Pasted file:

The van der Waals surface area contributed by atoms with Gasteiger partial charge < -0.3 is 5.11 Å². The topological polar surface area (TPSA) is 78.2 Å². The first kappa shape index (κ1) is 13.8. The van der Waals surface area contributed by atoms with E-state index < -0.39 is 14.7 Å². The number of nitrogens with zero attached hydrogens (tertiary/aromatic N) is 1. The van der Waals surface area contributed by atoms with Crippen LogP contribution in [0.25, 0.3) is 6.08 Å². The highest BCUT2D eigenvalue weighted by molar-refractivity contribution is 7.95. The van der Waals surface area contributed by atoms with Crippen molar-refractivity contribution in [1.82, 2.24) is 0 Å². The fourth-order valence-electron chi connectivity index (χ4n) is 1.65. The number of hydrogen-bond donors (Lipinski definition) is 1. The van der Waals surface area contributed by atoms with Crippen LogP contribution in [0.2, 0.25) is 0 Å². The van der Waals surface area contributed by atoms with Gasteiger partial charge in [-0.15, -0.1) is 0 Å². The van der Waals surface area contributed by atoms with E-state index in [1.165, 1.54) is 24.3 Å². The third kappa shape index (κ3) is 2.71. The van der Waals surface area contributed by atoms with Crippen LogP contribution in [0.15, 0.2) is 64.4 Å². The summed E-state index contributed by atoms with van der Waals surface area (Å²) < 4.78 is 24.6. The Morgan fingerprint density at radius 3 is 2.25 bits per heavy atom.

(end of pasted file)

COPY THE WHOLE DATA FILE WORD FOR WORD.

The van der Waals surface area contributed by atoms with Gasteiger partial charge < -0.3 is 5.11 Å². The topological polar surface area (TPSA) is 78.2 Å². The first kappa shape index (κ1) is 13.8. The van der Waals surface area contributed by atoms with E-state index < -0.39 is 14.7 Å². The number of nitrogens with zero attached hydrogens (tertiary/aromatic N) is 1. The van der Waals surface area contributed by atoms with Crippen LogP contribution in [0.25, 0.3) is 6.08 Å². The highest BCUT2D eigenvalue weighted by molar-refractivity contribution is 7.95. The van der Waals surface area contributed by atoms with Crippen molar-refractivity contribution in [1.82, 2.24) is 0 Å². The fourth-order valence-electron chi connectivity index (χ4n) is 1.65. The number of hydrogen-bond donors (Lipinski definition) is 1. The van der Waals surface area contributed by atoms with Crippen LogP contribution in [0.2, 0.25) is 0 Å². The van der Waals surface area contributed by atoms with Gasteiger partial charge in [-0.15, -0.1) is 0 Å². The van der Waals surface area contributed by atoms with E-state index in [1.165, 1.54) is 24.3 Å². The third kappa shape index (κ3) is 2.71. The van der Waals surface area contributed by atoms with Crippen LogP contribution in [0.15, 0.2) is 64.4 Å². The summed E-state index contributed by atoms with van der Waals surface area (Å²) < 4.78 is 24.6. The Morgan fingerprint density at radius 3 is 2.25 bits per heavy atom.